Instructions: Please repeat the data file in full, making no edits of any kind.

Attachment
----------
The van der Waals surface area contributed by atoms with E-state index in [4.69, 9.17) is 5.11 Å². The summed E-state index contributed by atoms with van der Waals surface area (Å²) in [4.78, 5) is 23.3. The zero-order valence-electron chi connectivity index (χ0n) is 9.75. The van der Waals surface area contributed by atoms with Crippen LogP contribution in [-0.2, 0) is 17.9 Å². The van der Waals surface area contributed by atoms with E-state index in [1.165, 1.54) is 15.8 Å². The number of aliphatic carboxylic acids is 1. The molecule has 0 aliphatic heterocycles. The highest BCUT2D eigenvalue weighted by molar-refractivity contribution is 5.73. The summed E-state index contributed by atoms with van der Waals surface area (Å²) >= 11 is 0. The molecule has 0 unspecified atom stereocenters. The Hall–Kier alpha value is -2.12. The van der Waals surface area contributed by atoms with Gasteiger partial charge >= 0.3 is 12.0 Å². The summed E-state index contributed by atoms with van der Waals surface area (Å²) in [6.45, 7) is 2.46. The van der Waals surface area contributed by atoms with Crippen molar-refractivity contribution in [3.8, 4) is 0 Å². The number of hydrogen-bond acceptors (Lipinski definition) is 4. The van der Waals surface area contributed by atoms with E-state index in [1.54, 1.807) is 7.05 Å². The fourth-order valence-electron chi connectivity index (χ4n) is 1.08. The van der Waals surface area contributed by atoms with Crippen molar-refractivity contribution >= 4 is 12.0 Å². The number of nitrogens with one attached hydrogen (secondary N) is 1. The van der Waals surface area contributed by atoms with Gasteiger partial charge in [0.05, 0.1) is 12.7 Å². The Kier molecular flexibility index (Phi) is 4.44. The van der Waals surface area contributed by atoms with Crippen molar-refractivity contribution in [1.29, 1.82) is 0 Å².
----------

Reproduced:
The van der Waals surface area contributed by atoms with E-state index in [4.69, 9.17) is 5.11 Å². The summed E-state index contributed by atoms with van der Waals surface area (Å²) in [4.78, 5) is 23.3. The zero-order valence-electron chi connectivity index (χ0n) is 9.75. The van der Waals surface area contributed by atoms with Crippen LogP contribution in [-0.2, 0) is 17.9 Å². The van der Waals surface area contributed by atoms with E-state index in [1.165, 1.54) is 15.8 Å². The number of aliphatic carboxylic acids is 1. The molecule has 0 aliphatic heterocycles. The highest BCUT2D eigenvalue weighted by molar-refractivity contribution is 5.73. The summed E-state index contributed by atoms with van der Waals surface area (Å²) >= 11 is 0. The molecule has 0 unspecified atom stereocenters. The Hall–Kier alpha value is -2.12. The van der Waals surface area contributed by atoms with Gasteiger partial charge >= 0.3 is 12.0 Å². The summed E-state index contributed by atoms with van der Waals surface area (Å²) in [6.45, 7) is 2.46. The van der Waals surface area contributed by atoms with Crippen molar-refractivity contribution in [3.8, 4) is 0 Å². The number of hydrogen-bond acceptors (Lipinski definition) is 4. The van der Waals surface area contributed by atoms with E-state index in [1.54, 1.807) is 7.05 Å². The fourth-order valence-electron chi connectivity index (χ4n) is 1.08. The van der Waals surface area contributed by atoms with Crippen molar-refractivity contribution >= 4 is 12.0 Å². The number of nitrogens with one attached hydrogen (secondary N) is 1. The van der Waals surface area contributed by atoms with Gasteiger partial charge in [0.05, 0.1) is 12.7 Å². The Kier molecular flexibility index (Phi) is 4.44. The van der Waals surface area contributed by atoms with Crippen molar-refractivity contribution in [1.29, 1.82) is 0 Å².